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Phil Deakins

SL and its Learning Curve

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Theresa Tennyson wrote:


Phil Deakins wrote:

I've decided so sum up what you have been thinking and posting
:)

Part of your RL work is to check major programmes for things, and, from doing that, you know that those programmers use code from external sources in their finished programmes. You've decided, therefore, that all major programmes are done that way. Then someone comes along and describes some major programmes for which he claims to have written every byte of code all by himself, and without any reference to any external code
or method.
That doesn't match what you think you know, and he must therefore be wrong and self-delusional because, as you yourself know from your own experience, it simply isn't done that way. In fact, it can't be done that way.

That just about sums up what you've been saying. A bit silly, init?
:D

You mentioned that you learned programming from various manuals. Did those manuals happen to have examples?

Yes, of course they did. Everyone learns programming from programming language books/manuals, but that has nothing to do with this discussion. Also, it's already been said.

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Theresa Tennyson wrote:

I think the basic question is not whether or not you wrote your programs "all by [your]self" (in someone else's programming language, which "goes without saying") but why you think we should be impressed by this.

You've not been following the thread, Theresa. If you had been, you would have known that I haven't tried to impress anyone, and I don't think that anyone 
should
be impressed. What on earth makes you think that I'm trying to impress people?

All this stuff about programming was started by wherorangi on page 7, msg 64. The question soon became, and definitely IS, whether or not I wrote the programmes all by myself. I said I did (and I did), but wherorangi raised that question by claiming that I didn't. That IS the basic question in this part of the thread, and it has been since soon after msg 64.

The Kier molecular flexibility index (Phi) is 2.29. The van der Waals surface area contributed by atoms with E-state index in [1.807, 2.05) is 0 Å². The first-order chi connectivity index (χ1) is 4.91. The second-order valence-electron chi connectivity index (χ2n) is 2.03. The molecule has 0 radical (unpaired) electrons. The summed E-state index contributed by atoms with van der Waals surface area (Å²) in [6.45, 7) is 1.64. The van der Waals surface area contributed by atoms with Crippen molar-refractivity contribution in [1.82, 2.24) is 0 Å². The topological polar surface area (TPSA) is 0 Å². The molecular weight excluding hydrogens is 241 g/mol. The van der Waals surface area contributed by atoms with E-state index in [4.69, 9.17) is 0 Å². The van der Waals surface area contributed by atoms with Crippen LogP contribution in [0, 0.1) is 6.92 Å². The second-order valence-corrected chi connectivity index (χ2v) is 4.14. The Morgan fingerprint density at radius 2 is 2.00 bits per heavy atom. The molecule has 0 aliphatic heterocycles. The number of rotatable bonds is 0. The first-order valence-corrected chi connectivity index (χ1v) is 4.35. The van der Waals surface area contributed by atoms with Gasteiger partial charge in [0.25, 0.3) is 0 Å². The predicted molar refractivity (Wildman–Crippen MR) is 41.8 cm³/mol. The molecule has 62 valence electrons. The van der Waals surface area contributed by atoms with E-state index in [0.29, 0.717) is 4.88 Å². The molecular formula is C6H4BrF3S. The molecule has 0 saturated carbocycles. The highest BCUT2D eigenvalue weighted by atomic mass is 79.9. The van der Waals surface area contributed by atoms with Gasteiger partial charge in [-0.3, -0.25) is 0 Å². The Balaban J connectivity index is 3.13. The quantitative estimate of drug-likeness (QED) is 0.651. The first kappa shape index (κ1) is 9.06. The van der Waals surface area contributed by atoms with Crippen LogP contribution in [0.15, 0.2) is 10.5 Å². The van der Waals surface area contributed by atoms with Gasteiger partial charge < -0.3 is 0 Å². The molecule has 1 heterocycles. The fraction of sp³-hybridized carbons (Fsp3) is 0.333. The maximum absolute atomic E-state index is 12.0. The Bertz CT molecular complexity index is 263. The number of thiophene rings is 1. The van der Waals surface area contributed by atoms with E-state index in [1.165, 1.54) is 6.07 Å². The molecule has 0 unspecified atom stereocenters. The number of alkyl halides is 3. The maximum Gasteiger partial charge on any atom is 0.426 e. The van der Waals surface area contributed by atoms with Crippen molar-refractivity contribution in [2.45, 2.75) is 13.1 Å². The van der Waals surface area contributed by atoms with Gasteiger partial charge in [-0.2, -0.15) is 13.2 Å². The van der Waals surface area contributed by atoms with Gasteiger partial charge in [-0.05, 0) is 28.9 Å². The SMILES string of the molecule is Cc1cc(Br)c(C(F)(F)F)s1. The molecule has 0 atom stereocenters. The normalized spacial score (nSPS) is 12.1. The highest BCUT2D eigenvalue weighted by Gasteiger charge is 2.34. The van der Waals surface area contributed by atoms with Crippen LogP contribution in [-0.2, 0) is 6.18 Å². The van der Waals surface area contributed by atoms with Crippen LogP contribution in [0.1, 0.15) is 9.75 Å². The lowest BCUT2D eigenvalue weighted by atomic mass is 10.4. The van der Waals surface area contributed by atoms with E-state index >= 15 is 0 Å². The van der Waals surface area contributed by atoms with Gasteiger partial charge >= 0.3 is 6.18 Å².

The basic difference between an amateur and a professional is that the professional is being paid for their time with someone else's money. Given a choice between someone who can write a program over a period of months while writing every byte of code themselves or someone who can perform the same task at least as well in much less time by the legal use of prefabricated parts, any rational employer would choose the second option unless the first person is billing at such a low rate as to make them hardly a professional at all.

Of course. Both of those are gimmes. Are you trying to make any points? Or are you just looking to get back into the fray?
;)


 

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Phil Deakins wrote:


Theresa Tennyson wrote:


Phil Deakins wrote:

I've decided so sum up what you have been thinking and posting
:)

Part of your RL work is to check major programmes for things, and, from doing that, you know that those programmers use code from external sources in their finished programmes. You've decided, therefore, that all major programmes are done that way. Then someone comes along and describes some major programmes for which he claims to have written every byte of code all by himself, and without any reference to any external code
or method.
That doesn't match what you think you know, and he must therefore be wrong and self-delusional because, as you yourself know from your own experience, it simply isn't done that way. In fact, it can't be done that way.

That just about sums up what you've been saying. A bit silly, init?
:D